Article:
Yes, this is a term in my house, used to refer to individuals with a bad case of "gumpyitous". Lately, that has been me. I am irritated at every little thing.
Life is sometimes smooth sailing, and sometimes choppy, but other times, it isn't as bad as we think it is. I think this is one of those times for me. I had a rough patch a few weeks ago where it really felt like a lot was closing in around me and I am still having a hard time shaking the feeling of the angry two-year-old stomping her feet.
My internal toddler is quite the lip-pouting, grudge-holding, feet-stomping, taking-my-ball-and-going-home type. We all have them, but they are as unique as the individual. I know some people who have the sad, broken hearted internal toddler, while others have the overly excited toddler. They appear when the most primal of our emotions get stirred, whether deep sadness, hurt or happiness. The strong emotion causes a facet of you to appear on the surface, a coping mechanism that helps process the situation.
For me, anger usually brings out that terrible toddler, the one who has to have everything her way or she won't play with you anymore. Happiness brings out the carefree college girl, silly and fun-loving. And sadness brings out the hurt little grade-school girl who just wants to sit alone and cry.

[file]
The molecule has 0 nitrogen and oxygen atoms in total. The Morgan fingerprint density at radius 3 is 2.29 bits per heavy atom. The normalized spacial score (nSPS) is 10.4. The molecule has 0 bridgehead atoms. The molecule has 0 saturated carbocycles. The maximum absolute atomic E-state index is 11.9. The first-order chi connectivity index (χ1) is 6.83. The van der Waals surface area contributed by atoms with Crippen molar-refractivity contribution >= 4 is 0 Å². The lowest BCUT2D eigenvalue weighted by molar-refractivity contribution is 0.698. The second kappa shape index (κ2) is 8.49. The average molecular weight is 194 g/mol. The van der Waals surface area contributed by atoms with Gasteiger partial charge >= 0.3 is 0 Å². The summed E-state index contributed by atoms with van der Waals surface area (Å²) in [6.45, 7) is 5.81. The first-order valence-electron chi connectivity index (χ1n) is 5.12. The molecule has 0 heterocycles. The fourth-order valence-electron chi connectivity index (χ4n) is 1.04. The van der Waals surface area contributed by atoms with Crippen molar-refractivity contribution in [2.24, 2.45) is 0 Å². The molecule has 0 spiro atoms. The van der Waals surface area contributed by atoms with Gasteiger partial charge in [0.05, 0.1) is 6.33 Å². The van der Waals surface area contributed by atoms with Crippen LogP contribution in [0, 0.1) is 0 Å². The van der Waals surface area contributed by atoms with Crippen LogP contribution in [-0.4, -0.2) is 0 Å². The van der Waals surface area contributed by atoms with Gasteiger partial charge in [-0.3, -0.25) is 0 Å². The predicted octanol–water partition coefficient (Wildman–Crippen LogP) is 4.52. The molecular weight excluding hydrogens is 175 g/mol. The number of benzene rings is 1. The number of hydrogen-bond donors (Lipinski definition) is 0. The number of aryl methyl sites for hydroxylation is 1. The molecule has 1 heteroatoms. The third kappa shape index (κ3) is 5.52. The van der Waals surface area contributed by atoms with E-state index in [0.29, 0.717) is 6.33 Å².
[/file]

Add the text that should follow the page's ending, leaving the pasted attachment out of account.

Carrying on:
We all have multiple personality disorder to some extent - the different stages in our lives imprint the most primitive of emotions and those are the ones that come out when the emotions get strong. It is important to understand and embrace them, as they are all a part of the complex person I am. I don't always like them, for the sad school girl often rejects the one thing she needs (comfort), while the tantruming toddler often says things she doesn't mean or can seek vindication.
I can step back and see when one of these parts of me has come to the surface. I have examine what I did to create the situation I was in, whether lack of sleep, hormones, or the weather. It doesn't excuse the behavior, but it allows me to take possession of what I did wrong in the situation and try to repair any damage that I might have caused.
It isn't always bad though. That toddler can often say things that my normal frame of mind would never dare say, while the college girl enjoys just being carefree. I have had times when I have said or done things while in this mode that have been brilliant or empowering. I look back later and shake my head at what possessed me at that moment and chuckle.
So if you take the time to break down your own self, which part of you comes out when? Is this a good thing for you? Share with me - I'd love to hear!